The Fact-Finding Mission (FFM) of the Organisation for the Prohibition of Chemical Weapons (OPCW) confirmed on Wednesday that chemical weapons were “very likely used” in Syria’s Ltamenah on March 24 and 25 2017, the OPCW said.
“The Fact-Finding Mission (FFM) of the Organisation for the Prohibition of Chemical Weapons (OPCW), confirmed in a report released today that sarin was very likely used as a chemical weapon in the south of Ltamenah, Syrian Arab Republic, on 24 March 2017. The FFM also concluded that chlorine was very likely used as a chemical weapon at Ltamenah Hospital and the surrounding area on 25 March 2017,” the statement read.
However, the international body explained that drawing final conclusions on the issue would require a longer period of time, due to “the collection of information and material, interviewing witnesses, as well as analysis of samples.”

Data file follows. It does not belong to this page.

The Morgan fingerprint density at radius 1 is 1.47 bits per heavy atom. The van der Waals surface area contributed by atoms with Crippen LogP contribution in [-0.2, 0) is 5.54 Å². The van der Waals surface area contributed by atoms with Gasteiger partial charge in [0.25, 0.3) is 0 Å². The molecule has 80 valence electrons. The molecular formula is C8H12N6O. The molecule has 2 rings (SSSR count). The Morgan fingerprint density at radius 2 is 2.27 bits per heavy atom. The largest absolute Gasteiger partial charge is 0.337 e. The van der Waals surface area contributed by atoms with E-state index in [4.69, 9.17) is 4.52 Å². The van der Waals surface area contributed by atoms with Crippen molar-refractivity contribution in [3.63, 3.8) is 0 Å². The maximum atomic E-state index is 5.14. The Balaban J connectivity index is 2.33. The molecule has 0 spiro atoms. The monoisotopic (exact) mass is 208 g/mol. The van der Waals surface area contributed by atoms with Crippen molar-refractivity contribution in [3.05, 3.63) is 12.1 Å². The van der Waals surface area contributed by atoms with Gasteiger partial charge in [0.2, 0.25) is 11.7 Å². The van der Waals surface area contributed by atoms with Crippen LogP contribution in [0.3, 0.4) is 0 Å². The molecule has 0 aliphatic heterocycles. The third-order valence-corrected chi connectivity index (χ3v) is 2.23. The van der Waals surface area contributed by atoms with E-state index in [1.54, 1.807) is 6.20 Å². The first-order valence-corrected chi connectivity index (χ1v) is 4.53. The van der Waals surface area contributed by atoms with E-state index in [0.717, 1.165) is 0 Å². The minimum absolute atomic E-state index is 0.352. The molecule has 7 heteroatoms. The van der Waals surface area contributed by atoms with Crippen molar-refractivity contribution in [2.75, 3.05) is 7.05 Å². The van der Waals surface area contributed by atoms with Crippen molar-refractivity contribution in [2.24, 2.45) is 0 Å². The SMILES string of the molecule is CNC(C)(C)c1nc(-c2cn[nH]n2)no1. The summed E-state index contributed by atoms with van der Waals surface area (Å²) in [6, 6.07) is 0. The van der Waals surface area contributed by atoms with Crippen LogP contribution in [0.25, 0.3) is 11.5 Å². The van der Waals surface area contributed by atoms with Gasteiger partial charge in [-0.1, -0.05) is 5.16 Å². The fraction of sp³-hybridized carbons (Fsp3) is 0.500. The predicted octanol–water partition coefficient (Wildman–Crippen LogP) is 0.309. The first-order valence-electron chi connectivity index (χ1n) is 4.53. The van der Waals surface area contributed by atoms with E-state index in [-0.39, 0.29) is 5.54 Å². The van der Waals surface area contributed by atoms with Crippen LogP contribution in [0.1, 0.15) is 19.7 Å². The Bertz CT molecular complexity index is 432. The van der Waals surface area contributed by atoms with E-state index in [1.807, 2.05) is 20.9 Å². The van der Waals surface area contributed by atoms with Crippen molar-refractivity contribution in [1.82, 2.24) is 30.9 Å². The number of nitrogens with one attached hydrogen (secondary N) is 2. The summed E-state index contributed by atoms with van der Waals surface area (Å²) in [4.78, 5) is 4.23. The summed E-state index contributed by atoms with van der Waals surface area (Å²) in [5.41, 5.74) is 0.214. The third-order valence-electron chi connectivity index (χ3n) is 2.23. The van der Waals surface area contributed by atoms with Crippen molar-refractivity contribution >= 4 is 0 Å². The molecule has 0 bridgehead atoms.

The report released by OPCW lays out that the assumptions they made are based on “separate witness testimony, epidemiological analysis and environmental samples,” without providing any further details. The investigative body has further explained that its mandate is “to determine whether chemical weapons or toxic chemicals as weapons have been used in Syria,” without identifying those responsible for the attacks.
The alleged use of chemical weapons in Syria has become a hot topic on the international agenda over the last several years after numerous accusations by the Syrian opposition, as well as Western countries, against Syrian government forces. The latter has been blamed for alleged chemical attacks in different parts of the country without any solid evidence. This has repeatedly been underlined by Moscow, which has stressed that drawing any conclusions without the presence of inspectors at the site is wrong.
Reacting to the claims, Damascus has repeatedly said that it destroyed its chemical weapons stockpiles under OPCW supervision, what has been confirmed by the international organization itself.